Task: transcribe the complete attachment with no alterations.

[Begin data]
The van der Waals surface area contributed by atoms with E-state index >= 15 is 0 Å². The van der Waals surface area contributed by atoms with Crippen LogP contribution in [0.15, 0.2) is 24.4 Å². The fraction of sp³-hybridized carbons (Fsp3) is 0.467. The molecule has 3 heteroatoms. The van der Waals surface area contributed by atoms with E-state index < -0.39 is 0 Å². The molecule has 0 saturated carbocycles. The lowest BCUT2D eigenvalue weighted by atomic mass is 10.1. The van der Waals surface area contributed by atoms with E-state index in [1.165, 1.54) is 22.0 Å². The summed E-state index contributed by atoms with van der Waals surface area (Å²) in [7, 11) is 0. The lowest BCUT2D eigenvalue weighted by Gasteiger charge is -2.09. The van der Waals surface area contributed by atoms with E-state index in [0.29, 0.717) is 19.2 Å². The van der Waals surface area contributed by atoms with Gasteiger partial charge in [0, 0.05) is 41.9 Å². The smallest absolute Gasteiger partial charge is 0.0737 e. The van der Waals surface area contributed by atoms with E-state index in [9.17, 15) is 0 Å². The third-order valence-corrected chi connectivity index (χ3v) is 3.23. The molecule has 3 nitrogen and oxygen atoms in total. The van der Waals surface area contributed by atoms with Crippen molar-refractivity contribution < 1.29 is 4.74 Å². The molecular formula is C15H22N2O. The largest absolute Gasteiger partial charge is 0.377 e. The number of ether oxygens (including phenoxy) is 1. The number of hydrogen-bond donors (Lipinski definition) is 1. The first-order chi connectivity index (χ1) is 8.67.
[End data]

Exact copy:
The van der Waals surface area contributed by atoms with E-state index >= 15 is 0 Å². The van der Waals surface area contributed by atoms with Crippen LogP contribution in [0.15, 0.2) is 24.4 Å². The fraction of sp³-hybridized carbons (Fsp3) is 0.467. The molecule has 3 heteroatoms. The van der Waals surface area contributed by atoms with E-state index < -0.39 is 0 Å². The molecule has 0 saturated carbocycles. The lowest BCUT2D eigenvalue weighted by atomic mass is 10.1. The van der Waals surface area contributed by atoms with E-state index in [1.165, 1.54) is 22.0 Å². The summed E-state index contributed by atoms with van der Waals surface area (Å²) in [7, 11) is 0. The lowest BCUT2D eigenvalue weighted by Gasteiger charge is -2.09. The van der Waals surface area contributed by atoms with E-state index in [0.29, 0.717) is 19.2 Å². The van der Waals surface area contributed by atoms with Gasteiger partial charge in [0, 0.05) is 41.9 Å². The smallest absolute Gasteiger partial charge is 0.0737 e. The van der Waals surface area contributed by atoms with E-state index in [9.17, 15) is 0 Å². The third-order valence-corrected chi connectivity index (χ3v) is 3.23. The molecule has 3 nitrogen and oxygen atoms in total. The van der Waals surface area contributed by atoms with Crippen molar-refractivity contribution < 1.29 is 4.74 Å². The molecular formula is C15H22N2O. The largest absolute Gasteiger partial charge is 0.377 e. The number of ether oxygens (including phenoxy) is 1. The number of hydrogen-bond donors (Lipinski definition) is 1. The first-order chi connectivity index (χ1) is 8.67.